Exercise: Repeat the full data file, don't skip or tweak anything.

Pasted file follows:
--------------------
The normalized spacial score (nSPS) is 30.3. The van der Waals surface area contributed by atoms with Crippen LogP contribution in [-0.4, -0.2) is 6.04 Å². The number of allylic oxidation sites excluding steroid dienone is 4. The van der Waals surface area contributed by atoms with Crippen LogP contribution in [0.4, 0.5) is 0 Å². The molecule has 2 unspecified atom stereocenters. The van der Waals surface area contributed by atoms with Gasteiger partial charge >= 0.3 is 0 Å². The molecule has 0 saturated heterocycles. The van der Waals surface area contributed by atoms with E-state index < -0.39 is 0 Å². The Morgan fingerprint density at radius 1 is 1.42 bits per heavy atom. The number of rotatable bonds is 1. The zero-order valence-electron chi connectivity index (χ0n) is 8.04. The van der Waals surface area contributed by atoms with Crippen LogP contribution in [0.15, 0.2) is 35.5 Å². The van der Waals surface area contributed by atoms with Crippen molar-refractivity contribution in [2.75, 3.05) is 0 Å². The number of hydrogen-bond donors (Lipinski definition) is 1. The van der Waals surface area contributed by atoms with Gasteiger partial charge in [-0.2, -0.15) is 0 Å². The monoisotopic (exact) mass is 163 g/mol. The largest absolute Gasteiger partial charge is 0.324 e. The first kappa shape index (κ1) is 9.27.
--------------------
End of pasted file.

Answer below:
The normalized spacial score (nSPS) is 30.3. The van der Waals surface area contributed by atoms with Crippen LogP contribution in [-0.4, -0.2) is 6.04 Å². The number of allylic oxidation sites excluding steroid dienone is 4. The van der Waals surface area contributed by atoms with Crippen LogP contribution in [0.4, 0.5) is 0 Å². The molecule has 2 unspecified atom stereocenters. The van der Waals surface area contributed by atoms with Gasteiger partial charge >= 0.3 is 0 Å². The molecule has 0 saturated heterocycles. The van der Waals surface area contributed by atoms with E-state index < -0.39 is 0 Å². The Morgan fingerprint density at radius 1 is 1.42 bits per heavy atom. The number of rotatable bonds is 1. The zero-order valence-electron chi connectivity index (χ0n) is 8.04. The van der Waals surface area contributed by atoms with Crippen LogP contribution in [0.15, 0.2) is 35.5 Å². The van der Waals surface area contributed by atoms with Crippen molar-refractivity contribution in [2.75, 3.05) is 0 Å². The number of hydrogen-bond donors (Lipinski definition) is 1. The van der Waals surface area contributed by atoms with Gasteiger partial charge in [-0.2, -0.15) is 0 Å². The monoisotopic (exact) mass is 163 g/mol. The largest absolute Gasteiger partial charge is 0.324 e. The first kappa shape index (κ1) is 9.27.